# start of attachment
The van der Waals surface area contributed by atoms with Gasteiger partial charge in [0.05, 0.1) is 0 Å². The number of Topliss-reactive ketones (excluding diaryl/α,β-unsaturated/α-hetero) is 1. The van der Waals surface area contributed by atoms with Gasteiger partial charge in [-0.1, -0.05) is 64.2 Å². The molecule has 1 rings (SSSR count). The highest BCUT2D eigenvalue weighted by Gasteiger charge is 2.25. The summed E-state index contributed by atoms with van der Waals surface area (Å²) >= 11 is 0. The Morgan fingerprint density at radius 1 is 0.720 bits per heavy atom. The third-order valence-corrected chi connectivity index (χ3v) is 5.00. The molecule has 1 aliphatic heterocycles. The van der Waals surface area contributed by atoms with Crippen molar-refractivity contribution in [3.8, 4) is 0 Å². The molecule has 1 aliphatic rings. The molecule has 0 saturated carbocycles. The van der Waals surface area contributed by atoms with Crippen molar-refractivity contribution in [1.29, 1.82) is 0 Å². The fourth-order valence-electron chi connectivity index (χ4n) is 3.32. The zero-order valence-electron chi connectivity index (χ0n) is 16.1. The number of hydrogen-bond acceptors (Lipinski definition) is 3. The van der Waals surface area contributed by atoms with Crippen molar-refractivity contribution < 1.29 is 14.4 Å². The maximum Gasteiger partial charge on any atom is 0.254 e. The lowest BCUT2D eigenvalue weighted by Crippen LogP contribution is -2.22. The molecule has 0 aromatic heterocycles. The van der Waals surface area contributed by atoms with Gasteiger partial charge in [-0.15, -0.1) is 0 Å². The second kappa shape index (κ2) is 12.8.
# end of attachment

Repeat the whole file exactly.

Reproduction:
The van der Waals surface area contributed by atoms with Gasteiger partial charge in [0.05, 0.1) is 0 Å². The number of Topliss-reactive ketones (excluding diaryl/α,β-unsaturated/α-hetero) is 1. The van der Waals surface area contributed by atoms with Gasteiger partial charge in [-0.1, -0.05) is 64.2 Å². The molecule has 1 rings (SSSR count). The highest BCUT2D eigenvalue weighted by Gasteiger charge is 2.25. The summed E-state index contributed by atoms with van der Waals surface area (Å²) >= 11 is 0. The Morgan fingerprint density at radius 1 is 0.720 bits per heavy atom. The third-order valence-corrected chi connectivity index (χ3v) is 5.00. The molecule has 1 aliphatic heterocycles. The van der Waals surface area contributed by atoms with Crippen molar-refractivity contribution in [3.8, 4) is 0 Å². The molecule has 1 aliphatic rings. The molecule has 0 saturated carbocycles. The van der Waals surface area contributed by atoms with Crippen molar-refractivity contribution in [1.29, 1.82) is 0 Å². The fourth-order valence-electron chi connectivity index (χ4n) is 3.32. The zero-order valence-electron chi connectivity index (χ0n) is 16.1. The number of hydrogen-bond acceptors (Lipinski definition) is 3. The van der Waals surface area contributed by atoms with Crippen molar-refractivity contribution < 1.29 is 14.4 Å². The maximum Gasteiger partial charge on any atom is 0.254 e. The lowest BCUT2D eigenvalue weighted by Crippen LogP contribution is -2.22. The molecule has 0 aromatic heterocycles. The van der Waals surface area contributed by atoms with Gasteiger partial charge in [-0.15, -0.1) is 0 Å². The second kappa shape index (κ2) is 12.8.